Three big U.S. automakers will start bargaining today with the United Auto Workers union for new contracts that would establish how much the post-recession profits the industry shares with workers has increased and also to find what the union costs are for more jobs in the U.S.
After a number of bargaining debates in 2007 and 2011, UAW leaders stated that they will insist on raises for the 139,000 workers at plants run by Ford Motor Corporation, General Motors Corporation and Fiat Chrysler Automobiles. The union representatives and the CEOs of the three Detroit automakers will meet this Monday to publicly agree on those.
Dennis Williams, the union’s president, explained that he wanted to narrow the gap between veteran workers who are earning around $28 per hour and workers who started working in 2011, who win $16-$19 for an hour.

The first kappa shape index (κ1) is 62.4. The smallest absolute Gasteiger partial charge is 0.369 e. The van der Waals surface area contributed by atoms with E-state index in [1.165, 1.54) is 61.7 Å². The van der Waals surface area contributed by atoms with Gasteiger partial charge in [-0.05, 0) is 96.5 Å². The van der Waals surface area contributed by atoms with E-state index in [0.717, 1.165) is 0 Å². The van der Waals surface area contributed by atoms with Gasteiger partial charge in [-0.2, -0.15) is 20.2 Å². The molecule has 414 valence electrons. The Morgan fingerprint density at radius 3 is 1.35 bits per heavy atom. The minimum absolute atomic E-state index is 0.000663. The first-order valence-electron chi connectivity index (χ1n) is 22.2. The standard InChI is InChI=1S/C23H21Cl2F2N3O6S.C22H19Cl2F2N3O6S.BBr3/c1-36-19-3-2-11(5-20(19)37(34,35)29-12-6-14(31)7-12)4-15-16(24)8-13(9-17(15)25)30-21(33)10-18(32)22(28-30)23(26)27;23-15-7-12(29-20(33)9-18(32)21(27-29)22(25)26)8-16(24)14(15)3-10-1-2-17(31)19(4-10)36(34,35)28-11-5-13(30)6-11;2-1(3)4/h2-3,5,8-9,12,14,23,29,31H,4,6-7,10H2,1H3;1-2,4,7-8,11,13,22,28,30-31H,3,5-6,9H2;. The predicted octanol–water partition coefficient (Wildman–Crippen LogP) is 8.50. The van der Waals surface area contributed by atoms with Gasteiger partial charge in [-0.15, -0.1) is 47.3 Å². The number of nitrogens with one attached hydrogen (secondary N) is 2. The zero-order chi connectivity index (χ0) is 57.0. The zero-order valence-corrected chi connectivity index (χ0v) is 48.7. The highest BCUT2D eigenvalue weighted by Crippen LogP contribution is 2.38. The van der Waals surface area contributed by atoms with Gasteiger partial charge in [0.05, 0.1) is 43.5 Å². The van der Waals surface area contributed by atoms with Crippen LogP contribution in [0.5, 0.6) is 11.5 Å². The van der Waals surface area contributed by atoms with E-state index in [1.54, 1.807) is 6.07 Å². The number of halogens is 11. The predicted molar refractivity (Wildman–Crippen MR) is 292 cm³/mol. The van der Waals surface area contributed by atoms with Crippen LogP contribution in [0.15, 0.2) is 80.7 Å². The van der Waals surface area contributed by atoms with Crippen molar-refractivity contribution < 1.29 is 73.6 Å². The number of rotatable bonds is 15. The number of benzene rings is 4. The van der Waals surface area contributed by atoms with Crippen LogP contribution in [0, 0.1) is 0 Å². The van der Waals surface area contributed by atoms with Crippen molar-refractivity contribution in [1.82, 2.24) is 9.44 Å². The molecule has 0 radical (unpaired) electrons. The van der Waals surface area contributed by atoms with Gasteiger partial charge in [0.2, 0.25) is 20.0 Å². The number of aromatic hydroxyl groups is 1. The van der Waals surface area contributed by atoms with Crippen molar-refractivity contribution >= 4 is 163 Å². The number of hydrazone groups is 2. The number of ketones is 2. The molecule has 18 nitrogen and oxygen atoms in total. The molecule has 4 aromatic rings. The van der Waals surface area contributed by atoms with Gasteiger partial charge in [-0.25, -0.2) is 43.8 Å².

Sean McAlinden, chief economist at the Center for Automotive Research, said that labor represents a declining share of a car’s cost, adding that the three carmakers’ costs for UAW members decreased from 11.5% in 2007 to 5.7% in 2014. However, executives at the Detroit Three said that they could add more UAW jobs depending on compensating increases in wages or benefits that will lead to productivity gain. A central issue will be the health care costs, with automakers having to pay a “Cadillac tax” of 40% on rich UAW medical plans starting in 2018.
Ford is expecting to boost its productivity by 6 to 7% in all of its factories, with John Fleming, head of the brand’s manufacturing stating that every dollar not taken out is a dollar that a competitor would spend on making their vehicles more competitive. Ford shook the union last week when it announced it had planned to move production of its small Focus and C-Max hybrid models out of a plant in suburban Detroit by 2018.